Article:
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Running competitions for google reviewsA significant component of the strategies we encourage businesses to seek greater engagement is to gather more online reviews. The most powerful platform for reviews at this time is Google reviews. It’s rewarding to walk away from a consultation or seminar to watch a business jump into action some of my advice. But I have had to add a caveat to this advice. Too many businesses went back to their offices and made this major blunder. They run competitions for reviews, and it’s a big mistake. You can be penalised, but we will get to that in a minute.

Genuine reviews can be a powerful tool to create trust and a greater connection between your business and potential clients. Even bad reviews handled well can give potential customers a positive perspective on worst-case scenarios.  Running competitions for Google rules is a really bad idea, lets’s look at why

So let’s have a look at Google’s actual review policies

Contributions to Google Maps should accurately represent the location in question. Where contributions distort truth, we will remove content. This includes reviews, photos, or videos not related to the location or business where they are tagged.

Seems pretty clear.

Reviews are automatically processed to detect inappropriate content like fake reviews and spam. We may take down reviews that are flagged in order to comply with Google policies or legal obligations.

Under the heading Fake engagement“, it reads…

Contributions to Google Maps should reflect a genuine experience at a place or business. Fake engagement is not allowed and will be removed.

This includes:

  • Paying, incentivising or encouraging the posting of content that does not represent a genuine experience.
  • Content that is not based on a real experience and does not accurately represent the location or product in question.
  • Content that has been incentivized by a business in exchange for discounts, free goods and/or services.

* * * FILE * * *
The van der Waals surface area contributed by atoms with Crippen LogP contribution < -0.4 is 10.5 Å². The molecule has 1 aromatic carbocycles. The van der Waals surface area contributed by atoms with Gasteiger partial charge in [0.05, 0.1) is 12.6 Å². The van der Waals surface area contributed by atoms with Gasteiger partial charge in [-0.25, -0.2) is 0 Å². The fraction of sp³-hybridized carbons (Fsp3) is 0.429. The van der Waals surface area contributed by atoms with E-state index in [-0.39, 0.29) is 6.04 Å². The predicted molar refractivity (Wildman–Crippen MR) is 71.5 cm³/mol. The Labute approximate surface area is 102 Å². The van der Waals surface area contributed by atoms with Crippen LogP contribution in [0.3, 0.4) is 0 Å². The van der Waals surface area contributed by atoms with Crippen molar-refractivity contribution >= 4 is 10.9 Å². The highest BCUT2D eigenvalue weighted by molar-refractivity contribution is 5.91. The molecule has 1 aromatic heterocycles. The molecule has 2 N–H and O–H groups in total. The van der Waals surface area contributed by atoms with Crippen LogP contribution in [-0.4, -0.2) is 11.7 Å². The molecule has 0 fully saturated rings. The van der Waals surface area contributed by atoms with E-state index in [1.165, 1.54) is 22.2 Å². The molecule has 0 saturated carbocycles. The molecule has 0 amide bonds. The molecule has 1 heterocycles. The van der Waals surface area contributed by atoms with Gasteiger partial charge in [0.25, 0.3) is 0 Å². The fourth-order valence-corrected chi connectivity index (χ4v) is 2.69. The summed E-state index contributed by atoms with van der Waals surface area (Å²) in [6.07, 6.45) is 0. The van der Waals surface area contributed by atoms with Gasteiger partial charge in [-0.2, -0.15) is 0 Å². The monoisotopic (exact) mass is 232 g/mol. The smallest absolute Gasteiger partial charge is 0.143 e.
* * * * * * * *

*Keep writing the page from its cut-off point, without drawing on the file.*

• Content that has been posted by a competitor to undermine a business or product’s reputation.
  • Content that has been posted from multiple accounts to manipulate a place’s rating.

Can you be penalized? Yes

Once again we refer to google’s fake and fraudulent contributed content post

Let me highlight the important bits for this discussion…

  • We blocked or removed 55 million policy-violating reviews and nearly 3 million fake Business Profiles. This is 20 million fewer reviews than we removed in 2019 as we saw a drop in the overall number of reviews due to fewer people being out and about during COVID-19.
  • We took down more than 960,000 reviews and more than 300,000 Business Profiles that were reported to us by Google Maps users. This is an increase over 2019 largely due to increased use of automated moderation which complements the manual review of flagged content performed by operators and analysts.
  • Our technologies and teams disabled more than 610,000 user accounts after detecting and investigating suspicious or policy-violating behavior.

So here are some other reasons you should not run competitions for reviews.

They smell bad.

Consumers are getting better and better at identifying shady reviews. They are also looking for authentic relationshipps with the brands they are doing business with. When they come across reviews that look shady, easier for them to feel a little suspect about the other

You leave a history that can be used against you.

In order to

Up your authentic review game.

A good authentic review from someone who is authorised goes a lot further than a nameless, impersonal 5-star.



Pay close attention.

Having a process for monitoring your Google reviews is important for both growing your review portfolio and also creating a positive outcome for bad reviews.

Firstly responding to any review on any platform is a good way to showcase the human connection you have with your customers, it shows you are watching and you value their feedback.

Secondly, it’s the best way to manage the negative feedback you receive. Remember that negative feedback will happen and people expect that not every customer will be happy. What interests potential customers is how you handle these negative comments. This is a great opportunity to demonstrate what happens when things go wrong; are you empathetic or professional? Can you work towards a positive solution?

Earle Webber

With over thirty years in content marketing and brand development, Earle is the director of, and Earle is also a founding partner at

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